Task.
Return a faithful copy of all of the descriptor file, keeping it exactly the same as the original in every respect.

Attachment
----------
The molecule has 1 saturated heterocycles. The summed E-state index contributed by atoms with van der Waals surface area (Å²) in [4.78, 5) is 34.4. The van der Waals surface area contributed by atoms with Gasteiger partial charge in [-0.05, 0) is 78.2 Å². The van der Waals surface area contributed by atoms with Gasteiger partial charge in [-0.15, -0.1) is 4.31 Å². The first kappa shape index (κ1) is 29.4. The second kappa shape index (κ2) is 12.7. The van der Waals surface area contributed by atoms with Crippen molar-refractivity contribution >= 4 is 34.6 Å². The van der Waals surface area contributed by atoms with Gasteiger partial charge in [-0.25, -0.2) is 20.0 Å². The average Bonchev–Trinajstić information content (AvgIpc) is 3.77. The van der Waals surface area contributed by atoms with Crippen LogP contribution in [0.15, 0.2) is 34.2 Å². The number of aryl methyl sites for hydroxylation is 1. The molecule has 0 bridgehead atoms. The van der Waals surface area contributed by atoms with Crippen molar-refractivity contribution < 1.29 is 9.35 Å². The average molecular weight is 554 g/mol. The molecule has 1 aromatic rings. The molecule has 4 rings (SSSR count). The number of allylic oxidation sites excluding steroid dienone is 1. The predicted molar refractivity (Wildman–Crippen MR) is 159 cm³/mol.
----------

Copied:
The molecule has 1 saturated heterocycles. The summed E-state index contributed by atoms with van der Waals surface area (Å²) in [4.78, 5) is 34.4. The van der Waals surface area contributed by atoms with Gasteiger partial charge in [-0.05, 0) is 78.2 Å². The van der Waals surface area contributed by atoms with Gasteiger partial charge in [-0.15, -0.1) is 4.31 Å². The first kappa shape index (κ1) is 29.4. The second kappa shape index (κ2) is 12.7. The van der Waals surface area contributed by atoms with Crippen molar-refractivity contribution >= 4 is 34.6 Å². The van der Waals surface area contributed by atoms with Gasteiger partial charge in [-0.25, -0.2) is 20.0 Å². The average Bonchev–Trinajstić information content (AvgIpc) is 3.77. The van der Waals surface area contributed by atoms with Crippen LogP contribution in [0.15, 0.2) is 34.2 Å². The number of aryl methyl sites for hydroxylation is 1. The molecule has 0 bridgehead atoms. The van der Waals surface area contributed by atoms with Crippen molar-refractivity contribution < 1.29 is 9.35 Å². The average molecular weight is 554 g/mol. The molecule has 1 aromatic rings. The molecule has 4 rings (SSSR count). The number of allylic oxidation sites excluding steroid dienone is 1. The predicted molar refractivity (Wildman–Crippen MR) is 159 cm³/mol.